the probabilistic analysis of the uncertainties, represented by the 5th and 95th percentiles, at a 90%

confidence level, since it assumed the same stationarity criteria and tests (graph and correlogram)

of the median. The graphical representation of the uncertainty set is described in the supplementary

file.

Applying the Box- Jenkins model

Box-Jenkins’s method aims (figure 12) is to estimate a statistical model and interpret it

according to the sample data. If this estimated model is used for forecasting, we should assume that

its characteristics are constant over the period and particularly in future periods. A simple reason for

requiring the stationary data is that any model that is inferred based on that data can be interpreted

as stationary or stable and therefore provides a valid basis for prediction (Pokorny, 1987, Gujarati

and Porter, 2011).

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1. Identification o

f the model

(Choosing tentative p, d, q)

2. Parameter estimation of

the chosen model

3. Diagnostic checking:

Are the estimated residuals white noise?

Yes (Go to Step 4) No (Return to Step 1)

4. Forecasting

Figure 12. The Box–Jenkins methodology. About step 4, Forecasting: One of the reasons for the

popularity of the ARIMA modeling is its success in forecasting. In many cases, the forecasts obtained

by this method are more reliable than those obtained from the traditional econometric modeling,

particularly for short-term forecasts. Of course, each case must be checked (Gujarati and Porter,

2011, p. 778).

We concluded that the MedTempGlobal (as described in the data/figures) time series model

was not stationary and we had to normalize it, making it stationary with constant mean and variance

and its covariance invariant over time. Therefore, it is an integrated time series, i.e., it combines the

two autoregressive processes (AR and MA) in the same set.

An important point to note is that when using the Box- Jenkins methodology, we must have

both a stationary time series and a time series that is stationary after one or more differentiations

(Gujarati and Porter, 2011).

Then, we can state that if a time series is integrated of order 1, therefore, it is I (1), after

differentiating it becomes I (0), that is, stationary. In general, if a time series is I (d), after

differentiating it d times, we get an I (0) series.

If one has to differentiate a time series d times to make it stationary and apply the ARMA (p,

q) model to it, one will say that the original time series is ARIMA (p, d, q), that is, it is a moving

average integrated autoregressive time series, where p denotes the numbers of the autoregressive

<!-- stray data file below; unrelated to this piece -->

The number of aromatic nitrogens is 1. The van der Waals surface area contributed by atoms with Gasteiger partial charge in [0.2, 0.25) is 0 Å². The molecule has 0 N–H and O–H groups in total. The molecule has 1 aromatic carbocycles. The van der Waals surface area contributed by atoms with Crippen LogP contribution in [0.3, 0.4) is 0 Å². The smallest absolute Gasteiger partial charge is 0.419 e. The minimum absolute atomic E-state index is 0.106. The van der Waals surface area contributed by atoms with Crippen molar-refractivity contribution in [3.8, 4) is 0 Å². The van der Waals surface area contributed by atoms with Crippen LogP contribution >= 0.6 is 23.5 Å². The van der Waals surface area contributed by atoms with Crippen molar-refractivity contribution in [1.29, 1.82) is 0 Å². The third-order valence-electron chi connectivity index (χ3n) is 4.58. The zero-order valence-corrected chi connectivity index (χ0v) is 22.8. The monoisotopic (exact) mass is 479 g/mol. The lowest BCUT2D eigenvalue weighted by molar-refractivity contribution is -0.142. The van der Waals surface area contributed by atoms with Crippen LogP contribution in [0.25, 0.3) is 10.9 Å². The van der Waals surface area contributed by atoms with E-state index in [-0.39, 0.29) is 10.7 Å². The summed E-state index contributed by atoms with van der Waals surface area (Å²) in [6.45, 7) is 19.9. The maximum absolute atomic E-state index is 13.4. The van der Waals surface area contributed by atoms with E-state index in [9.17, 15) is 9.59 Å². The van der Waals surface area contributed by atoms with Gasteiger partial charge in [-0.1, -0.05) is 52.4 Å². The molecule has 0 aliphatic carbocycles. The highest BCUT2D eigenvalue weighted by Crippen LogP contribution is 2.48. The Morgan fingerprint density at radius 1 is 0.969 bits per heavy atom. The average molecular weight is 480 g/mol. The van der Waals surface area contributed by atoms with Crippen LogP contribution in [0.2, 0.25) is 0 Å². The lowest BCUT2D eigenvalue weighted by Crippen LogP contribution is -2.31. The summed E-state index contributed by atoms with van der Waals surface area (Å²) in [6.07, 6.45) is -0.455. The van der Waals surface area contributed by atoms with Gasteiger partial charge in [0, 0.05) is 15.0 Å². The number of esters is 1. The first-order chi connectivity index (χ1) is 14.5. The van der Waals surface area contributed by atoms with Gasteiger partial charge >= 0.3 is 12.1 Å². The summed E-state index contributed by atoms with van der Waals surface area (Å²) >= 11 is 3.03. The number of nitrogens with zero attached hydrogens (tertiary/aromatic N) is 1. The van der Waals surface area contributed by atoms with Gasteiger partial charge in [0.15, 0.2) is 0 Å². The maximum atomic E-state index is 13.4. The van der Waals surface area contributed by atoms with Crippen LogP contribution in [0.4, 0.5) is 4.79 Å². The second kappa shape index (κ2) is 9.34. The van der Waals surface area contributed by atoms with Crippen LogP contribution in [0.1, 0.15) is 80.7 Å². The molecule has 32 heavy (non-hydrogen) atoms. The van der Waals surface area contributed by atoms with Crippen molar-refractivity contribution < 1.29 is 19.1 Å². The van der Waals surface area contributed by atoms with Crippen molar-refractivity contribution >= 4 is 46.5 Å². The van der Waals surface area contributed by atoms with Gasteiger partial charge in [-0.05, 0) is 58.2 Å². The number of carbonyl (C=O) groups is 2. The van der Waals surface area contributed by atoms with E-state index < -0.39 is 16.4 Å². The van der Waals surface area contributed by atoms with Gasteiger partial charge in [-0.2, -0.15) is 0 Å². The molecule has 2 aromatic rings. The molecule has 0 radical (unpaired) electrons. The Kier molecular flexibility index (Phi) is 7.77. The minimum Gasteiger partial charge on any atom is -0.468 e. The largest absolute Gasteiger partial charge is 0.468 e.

terms, d the number of times the series must be differentiated before it becomes stationary, and q the

number of moving average terms.

We, therefore, have in this time series an ARIMA (1,0,1) model, as it was differentiated once

(d = 1) before becoming stationary (of first difference), and can be modeled as an ARMA (1,1)

process, as it has an AR term and an MA post stationarity.

Finally, it is important to emphasize that to optimize the results, it was necessary to run in the

software SPSS - Statistics all the possible combinations of the ARIMA model (p,d,q) in the two

parameters, to arrive at the statistically optimal model after the decomposition of the data and meeting

the criteria of analysis and execution.

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Supplementary Materials

Mathematical rationale and statistical guidelines used in the methodology (Ref. fig. 7 to10, pg. 8

- 9).

When translating this analysis into a mathematical expression, the FAC correlation denoted by

k as a function of k is defined as:

=

!"#$%#& '(%)*+#,

-#$%#& '

(1)

where the value of k is the chosen delay (1), and the system considers covariance with lag k and

variance already calculated according to the data. In practice, as we have a stochastic uniequational

series, we can compute the function of sample correlation, . For such, we first need to calculate

the covariance of the sample with lag k, , and the variance of the sample, defined as:

(2)

where n is the sample size and Ȳ is the sample mean.

Thus, the function of sample correlation, with lag k is:

(3)

which is simply the ratio of sample covariance (with klag) and sample variance. The k-versus-k

graph is known as a sample correlogram.

Modeling the time series according to the methods

(AR) of moving averages (MA) and ARIMA (p. 07 to 10).

Once the parking period is conquered, we can model it with an autorregressive process

(AR),which we will represent by Yt, the Median (Md) in the t period (Holocene) as:

(4)

13

in which δ is the mean of Y and uₜ is an error that’s not correlated with m is day zero and constant

variance ᾳ² (this is a white noise),so we will say that Yt follows a first-order stochastic

autorregressive process or AR (1). Here the value of Y in period t depends on its value in the previous

period and on a random term; y values are expressed as deviations based on an average value. In other